only scratched the surface, but as our leader Sarah has said, “it may only seem like a little drop in the ocean but the ocean is made up of a lot of drops.”
Update In August, Sarah Griffith and two volunteers travelled back to Haiti to continue the charity’s work there. Here is a short summary of their activities and findings: The community of ‘Camp Laska’ near Léogane have moved off the school land and set up camp across the road on the site of their former houses. A plot of land has been bought for them, to set up a chicken farm co-operative there. Nineteen families have signed up to the project and a manager and small committee have been elected to run it. The charity has provided money to buy the materials to build a boundary wall, and will fund the first batch of chickens, materials to build coops, and feed to get them started. If the farm is a success, the families will be able to start supporting themselves and regain some of their dignity. Kenley, the young boy who lost his leg in the earthquake, was found in Port au Prince where his Mother lives and works. He has been fitted with a limb but it is badly fitting and too painful to wear. Kenley is embarrassed to attend school without a proper prosthesis, so is not going. Sarah is going to try to find someone to help him get a properly fitting limb and rehabilitation. They visited the Léogane orphanage where we had found the children maltreated and malnourished. Unfortunately the Cuban Doctors who had set up a support programme for them have now left the area, and the children are still in a poor state. They gave them all a dose of vitamins followed by a bag of sweets each.
Some Haiti Statistics Even before the earthquake, Haiti was one of the poorest countries in the world. Average life expectancy is 60.9 years. 1 in 9 people have HIV/AIDS Less than 65% children attend Primary school. 1/3 women of child-bearing age are pregnant. 1 in 5 children die at birth or before they reach the age of 5. The earthquake on 12th January lasted 40 seconds; the damage it caused was done in only 15. The Haiti government pays ‘gangs’ of workers $8½ a day (about £5) to clear rubble in intense heat.
The group also visited another orphanage in Port au Prince. Here the children seemed happier, but they were very hungry and dirty as there was no money to buy any supplies. They were also four months in arrears with the rent. (Their pre-earthquake sources of donations had all dried up.) Sarah used charity money to help with the rent, and to buy food, toiletries and cleaning materials. The three of them also spent two very hot mornings clearing refuse from a yard, so that the children now have somewhere to play. They visited a very remote village school high in the mountains. Here the schoolmaster was struggling to cope with over 80 children in a makeshift building. Prior to the earthquake there had been four classrooms but these were destroyed. As a result of negotiations with UNICEF, Sarah has managed to procure a large marquee for the school to use as a teaching area, and this will be transported up the mountain with charity funding.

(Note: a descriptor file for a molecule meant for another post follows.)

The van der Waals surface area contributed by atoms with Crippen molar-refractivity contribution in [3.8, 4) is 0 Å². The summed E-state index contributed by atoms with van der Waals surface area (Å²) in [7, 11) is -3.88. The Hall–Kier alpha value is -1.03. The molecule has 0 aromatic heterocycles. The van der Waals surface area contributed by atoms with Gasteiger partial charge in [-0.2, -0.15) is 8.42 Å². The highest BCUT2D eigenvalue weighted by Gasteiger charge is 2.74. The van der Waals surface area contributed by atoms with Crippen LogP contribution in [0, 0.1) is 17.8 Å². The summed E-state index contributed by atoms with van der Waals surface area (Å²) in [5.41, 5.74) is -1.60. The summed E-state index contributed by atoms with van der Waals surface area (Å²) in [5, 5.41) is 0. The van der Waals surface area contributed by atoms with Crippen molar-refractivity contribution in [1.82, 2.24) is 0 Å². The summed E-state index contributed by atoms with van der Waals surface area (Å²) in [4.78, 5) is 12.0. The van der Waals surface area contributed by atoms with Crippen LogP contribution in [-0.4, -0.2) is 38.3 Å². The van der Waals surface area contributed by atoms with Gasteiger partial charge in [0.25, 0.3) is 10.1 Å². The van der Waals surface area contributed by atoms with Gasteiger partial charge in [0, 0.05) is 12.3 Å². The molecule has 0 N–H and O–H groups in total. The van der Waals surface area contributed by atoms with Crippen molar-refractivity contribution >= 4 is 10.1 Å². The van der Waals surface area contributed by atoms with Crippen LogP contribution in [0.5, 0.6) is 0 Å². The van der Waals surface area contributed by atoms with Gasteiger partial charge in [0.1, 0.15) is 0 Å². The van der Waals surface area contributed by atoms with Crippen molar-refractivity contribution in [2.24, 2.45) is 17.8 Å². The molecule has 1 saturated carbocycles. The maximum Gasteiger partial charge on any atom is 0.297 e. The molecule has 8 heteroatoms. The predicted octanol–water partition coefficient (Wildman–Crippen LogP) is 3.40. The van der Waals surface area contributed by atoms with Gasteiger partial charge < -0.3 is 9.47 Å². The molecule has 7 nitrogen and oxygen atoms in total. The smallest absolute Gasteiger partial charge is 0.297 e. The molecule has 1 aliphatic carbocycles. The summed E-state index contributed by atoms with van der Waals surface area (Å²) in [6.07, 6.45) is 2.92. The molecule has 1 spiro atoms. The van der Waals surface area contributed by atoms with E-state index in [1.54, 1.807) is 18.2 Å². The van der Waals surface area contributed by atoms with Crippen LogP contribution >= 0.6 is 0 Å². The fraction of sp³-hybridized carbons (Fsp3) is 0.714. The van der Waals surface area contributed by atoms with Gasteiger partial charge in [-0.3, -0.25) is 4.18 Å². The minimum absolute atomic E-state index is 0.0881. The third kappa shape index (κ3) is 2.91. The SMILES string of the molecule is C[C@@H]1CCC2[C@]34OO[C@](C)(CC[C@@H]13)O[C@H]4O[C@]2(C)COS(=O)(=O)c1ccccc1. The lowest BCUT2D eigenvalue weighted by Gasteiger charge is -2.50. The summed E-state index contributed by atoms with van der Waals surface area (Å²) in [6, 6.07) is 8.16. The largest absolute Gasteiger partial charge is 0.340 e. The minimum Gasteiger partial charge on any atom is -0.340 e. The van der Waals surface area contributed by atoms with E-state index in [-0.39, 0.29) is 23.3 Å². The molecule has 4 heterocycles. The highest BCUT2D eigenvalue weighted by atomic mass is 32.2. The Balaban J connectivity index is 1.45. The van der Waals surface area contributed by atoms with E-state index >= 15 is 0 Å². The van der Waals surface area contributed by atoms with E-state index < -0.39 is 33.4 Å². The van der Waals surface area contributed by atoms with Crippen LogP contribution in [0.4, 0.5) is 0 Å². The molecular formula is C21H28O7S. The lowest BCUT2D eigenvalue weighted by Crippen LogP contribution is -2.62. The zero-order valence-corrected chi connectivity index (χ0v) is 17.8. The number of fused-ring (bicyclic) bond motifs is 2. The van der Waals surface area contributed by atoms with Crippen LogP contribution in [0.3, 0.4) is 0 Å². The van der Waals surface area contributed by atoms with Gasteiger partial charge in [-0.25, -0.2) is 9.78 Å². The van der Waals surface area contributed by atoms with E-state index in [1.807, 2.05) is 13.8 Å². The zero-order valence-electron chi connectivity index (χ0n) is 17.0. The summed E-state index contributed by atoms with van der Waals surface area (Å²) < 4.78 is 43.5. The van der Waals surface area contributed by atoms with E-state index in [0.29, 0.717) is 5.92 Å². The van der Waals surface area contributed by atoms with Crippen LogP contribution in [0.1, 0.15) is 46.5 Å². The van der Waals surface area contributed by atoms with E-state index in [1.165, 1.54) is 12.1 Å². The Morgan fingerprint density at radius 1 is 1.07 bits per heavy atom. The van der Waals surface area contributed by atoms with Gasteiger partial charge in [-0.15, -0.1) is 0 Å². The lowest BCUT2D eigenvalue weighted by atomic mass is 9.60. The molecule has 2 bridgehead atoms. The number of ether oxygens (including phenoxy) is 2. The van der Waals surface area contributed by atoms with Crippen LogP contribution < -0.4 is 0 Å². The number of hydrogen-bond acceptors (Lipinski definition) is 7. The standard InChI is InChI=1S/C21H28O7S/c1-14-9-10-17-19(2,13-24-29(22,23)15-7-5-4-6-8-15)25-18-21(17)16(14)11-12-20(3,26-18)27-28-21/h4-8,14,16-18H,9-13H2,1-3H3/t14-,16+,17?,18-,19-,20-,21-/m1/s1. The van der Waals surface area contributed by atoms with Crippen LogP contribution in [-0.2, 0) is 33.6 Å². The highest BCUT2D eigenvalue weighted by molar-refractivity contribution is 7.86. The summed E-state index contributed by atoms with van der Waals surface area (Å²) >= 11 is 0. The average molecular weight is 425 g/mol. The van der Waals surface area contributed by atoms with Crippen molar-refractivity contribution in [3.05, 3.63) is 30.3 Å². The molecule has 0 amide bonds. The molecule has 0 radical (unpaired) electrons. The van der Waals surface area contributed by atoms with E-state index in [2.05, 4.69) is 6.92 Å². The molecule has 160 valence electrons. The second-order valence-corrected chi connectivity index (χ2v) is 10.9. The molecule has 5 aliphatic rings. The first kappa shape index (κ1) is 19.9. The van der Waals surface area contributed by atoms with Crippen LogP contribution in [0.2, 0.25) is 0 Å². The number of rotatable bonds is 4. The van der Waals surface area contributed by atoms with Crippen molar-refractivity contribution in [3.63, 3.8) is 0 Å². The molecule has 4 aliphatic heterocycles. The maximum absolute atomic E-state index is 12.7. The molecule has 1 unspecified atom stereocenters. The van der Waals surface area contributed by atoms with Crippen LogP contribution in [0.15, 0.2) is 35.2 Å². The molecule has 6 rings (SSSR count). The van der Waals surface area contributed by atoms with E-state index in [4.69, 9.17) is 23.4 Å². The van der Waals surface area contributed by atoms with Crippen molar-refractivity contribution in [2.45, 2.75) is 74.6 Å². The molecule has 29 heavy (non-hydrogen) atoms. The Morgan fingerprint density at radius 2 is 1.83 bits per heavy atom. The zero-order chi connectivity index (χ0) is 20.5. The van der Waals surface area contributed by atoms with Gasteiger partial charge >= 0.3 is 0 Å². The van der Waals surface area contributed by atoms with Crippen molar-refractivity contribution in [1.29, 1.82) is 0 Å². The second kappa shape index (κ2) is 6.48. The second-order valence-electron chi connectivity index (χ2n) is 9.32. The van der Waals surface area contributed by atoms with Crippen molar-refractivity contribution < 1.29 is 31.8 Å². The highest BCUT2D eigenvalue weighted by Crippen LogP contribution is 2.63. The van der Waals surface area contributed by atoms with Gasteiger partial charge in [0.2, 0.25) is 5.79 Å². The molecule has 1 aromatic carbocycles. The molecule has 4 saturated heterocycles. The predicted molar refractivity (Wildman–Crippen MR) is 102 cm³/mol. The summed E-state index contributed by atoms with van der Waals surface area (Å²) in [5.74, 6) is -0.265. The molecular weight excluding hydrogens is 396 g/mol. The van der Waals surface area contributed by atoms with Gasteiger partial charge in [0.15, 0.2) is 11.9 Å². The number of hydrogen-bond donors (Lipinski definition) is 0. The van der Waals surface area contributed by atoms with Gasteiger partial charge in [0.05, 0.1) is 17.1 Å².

A note on Nicky David (Renyard) I left the Upper Sixth at NGHS in 1967 and went to King’s College Hospital, London, to do my general nursing training. After qualifying, I moved to Peterborough to work. This is where I met my husband, John, (in a belfry!) and we moved to Guernsey in 1977.
After a gap in my career and 3 children later, I returned to nursing, and eventually did a District Nurse qualification at the University of Southampton. I retired last year and have been able to increase the time I devote to other interests including archaeology, bell ringing and singing, all of which I have had since I was at school!
A RISING STAR: Bianca Claxton (2008) While at school Bianca Claxton wowed audiences with her amazing voice, and her beautiful cello recitals. It was undeniable that she had a natural talent and was destined to perform. Today Bianca is a member of the country’s biggest up and coming girl band, Parade. Their catchy debut single hit the charts at number 10, and the girls are fast becoming household names. The band is signed to Atlantic Records, who are responsible for bringing us the likes of James Blunt, T.I. and Jason Mraz. So how did Bianca go from NGHS to stardom? Bianca was all set to begin the long journey into the world of music; she did not expect to land a spot in one of the hottest girl bands of the moment, after her first audition. Things have moved very quickly for this- soon to be- world famous alumna, she has moved to London, lives with the girls who are all best friends, and has been jet setting to Los Angeles recording albums and music videos. Quite an achievement considering she was only treading the boards at NGHS in the summer of 2009.